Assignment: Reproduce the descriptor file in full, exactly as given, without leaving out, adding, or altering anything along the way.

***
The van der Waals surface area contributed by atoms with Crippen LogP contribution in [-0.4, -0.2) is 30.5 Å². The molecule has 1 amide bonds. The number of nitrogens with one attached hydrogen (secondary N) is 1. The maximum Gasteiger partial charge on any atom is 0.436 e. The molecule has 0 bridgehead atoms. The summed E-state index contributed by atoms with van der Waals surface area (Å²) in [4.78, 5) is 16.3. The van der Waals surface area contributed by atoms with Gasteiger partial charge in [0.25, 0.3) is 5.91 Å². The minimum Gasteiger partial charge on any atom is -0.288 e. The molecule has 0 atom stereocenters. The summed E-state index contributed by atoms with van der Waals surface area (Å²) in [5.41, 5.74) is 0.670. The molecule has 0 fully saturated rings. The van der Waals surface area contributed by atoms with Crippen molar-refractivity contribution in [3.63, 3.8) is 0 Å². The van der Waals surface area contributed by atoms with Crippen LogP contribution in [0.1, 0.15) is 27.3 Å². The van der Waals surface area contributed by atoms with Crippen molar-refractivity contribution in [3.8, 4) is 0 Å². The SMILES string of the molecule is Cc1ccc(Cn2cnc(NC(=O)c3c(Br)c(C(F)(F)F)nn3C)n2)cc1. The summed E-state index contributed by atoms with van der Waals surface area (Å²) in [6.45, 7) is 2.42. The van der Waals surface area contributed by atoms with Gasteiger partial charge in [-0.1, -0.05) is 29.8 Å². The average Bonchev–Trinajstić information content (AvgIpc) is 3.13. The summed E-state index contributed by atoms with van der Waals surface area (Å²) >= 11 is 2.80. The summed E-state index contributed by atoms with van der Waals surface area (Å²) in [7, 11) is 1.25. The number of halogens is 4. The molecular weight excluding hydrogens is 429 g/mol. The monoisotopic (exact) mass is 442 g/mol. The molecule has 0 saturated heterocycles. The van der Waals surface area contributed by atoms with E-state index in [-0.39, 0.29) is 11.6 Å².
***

The van der Waals surface area contributed by atoms with Crippen LogP contribution in [-0.4, -0.2) is 30.5 Å². The molecule has 1 amide bonds. The number of nitrogens with one attached hydrogen (secondary N) is 1. The maximum Gasteiger partial charge on any atom is 0.436 e. The molecule has 0 bridgehead atoms. The summed E-state index contributed by atoms with van der Waals surface area (Å²) in [4.78, 5) is 16.3. The van der Waals surface area contributed by atoms with Gasteiger partial charge in [0.25, 0.3) is 5.91 Å². The minimum Gasteiger partial charge on any atom is -0.288 e. The molecule has 0 atom stereocenters. The summed E-state index contributed by atoms with van der Waals surface area (Å²) in [5.41, 5.74) is 0.670. The molecule has 0 fully saturated rings. The van der Waals surface area contributed by atoms with Crippen molar-refractivity contribution in [3.63, 3.8) is 0 Å². The van der Waals surface area contributed by atoms with Crippen LogP contribution in [0.1, 0.15) is 27.3 Å². The van der Waals surface area contributed by atoms with Crippen molar-refractivity contribution in [3.8, 4) is 0 Å². The SMILES string of the molecule is Cc1ccc(Cn2cnc(NC(=O)c3c(Br)c(C(F)(F)F)nn3C)n2)cc1. The summed E-state index contributed by atoms with van der Waals surface area (Å²) in [6.45, 7) is 2.42. The van der Waals surface area contributed by atoms with Gasteiger partial charge in [-0.1, -0.05) is 29.8 Å². The average Bonchev–Trinajstić information content (AvgIpc) is 3.13. The summed E-state index contributed by atoms with van der Waals surface area (Å²) >= 11 is 2.80. The summed E-state index contributed by atoms with van der Waals surface area (Å²) in [7, 11) is 1.25. The number of halogens is 4. The molecular weight excluding hydrogens is 429 g/mol. The monoisotopic (exact) mass is 442 g/mol. The molecule has 0 saturated heterocycles. The van der Waals surface area contributed by atoms with E-state index in [-0.39, 0.29) is 11.6 Å².